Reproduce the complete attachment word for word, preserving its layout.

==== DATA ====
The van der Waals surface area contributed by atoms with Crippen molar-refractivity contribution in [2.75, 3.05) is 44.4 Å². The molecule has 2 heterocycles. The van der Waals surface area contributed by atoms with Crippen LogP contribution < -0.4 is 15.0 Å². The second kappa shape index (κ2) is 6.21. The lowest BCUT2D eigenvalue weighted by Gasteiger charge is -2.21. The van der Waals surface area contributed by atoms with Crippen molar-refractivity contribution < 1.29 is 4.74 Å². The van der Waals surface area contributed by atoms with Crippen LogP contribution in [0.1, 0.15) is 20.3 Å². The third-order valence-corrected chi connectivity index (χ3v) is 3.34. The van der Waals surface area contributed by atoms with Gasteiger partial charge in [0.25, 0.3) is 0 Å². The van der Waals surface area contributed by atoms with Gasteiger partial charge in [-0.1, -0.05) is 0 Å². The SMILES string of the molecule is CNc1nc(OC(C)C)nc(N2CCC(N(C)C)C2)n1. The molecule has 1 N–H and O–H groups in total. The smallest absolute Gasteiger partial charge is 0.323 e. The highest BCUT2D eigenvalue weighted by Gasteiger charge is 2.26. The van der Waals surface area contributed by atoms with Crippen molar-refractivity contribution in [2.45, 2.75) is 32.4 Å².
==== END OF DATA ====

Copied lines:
The van der Waals surface area contributed by atoms with Crippen molar-refractivity contribution in [2.75, 3.05) is 44.4 Å². The molecule has 2 heterocycles. The van der Waals surface area contributed by atoms with Crippen LogP contribution < -0.4 is 15.0 Å². The second kappa shape index (κ2) is 6.21. The lowest BCUT2D eigenvalue weighted by Gasteiger charge is -2.21. The van der Waals surface area contributed by atoms with Crippen molar-refractivity contribution < 1.29 is 4.74 Å². The van der Waals surface area contributed by atoms with Crippen LogP contribution in [0.1, 0.15) is 20.3 Å². The third-order valence-corrected chi connectivity index (χ3v) is 3.34. The van der Waals surface area contributed by atoms with Gasteiger partial charge in [0.25, 0.3) is 0 Å². The van der Waals surface area contributed by atoms with Gasteiger partial charge in [-0.1, -0.05) is 0 Å². The SMILES string of the molecule is CNc1nc(OC(C)C)nc(N2CCC(N(C)C)C2)n1. The molecule has 1 N–H and O–H groups in total. The smallest absolute Gasteiger partial charge is 0.323 e. The highest BCUT2D eigenvalue weighted by Gasteiger charge is 2.26. The van der Waals surface area contributed by atoms with Crippen molar-refractivity contribution in [2.45, 2.75) is 32.4 Å².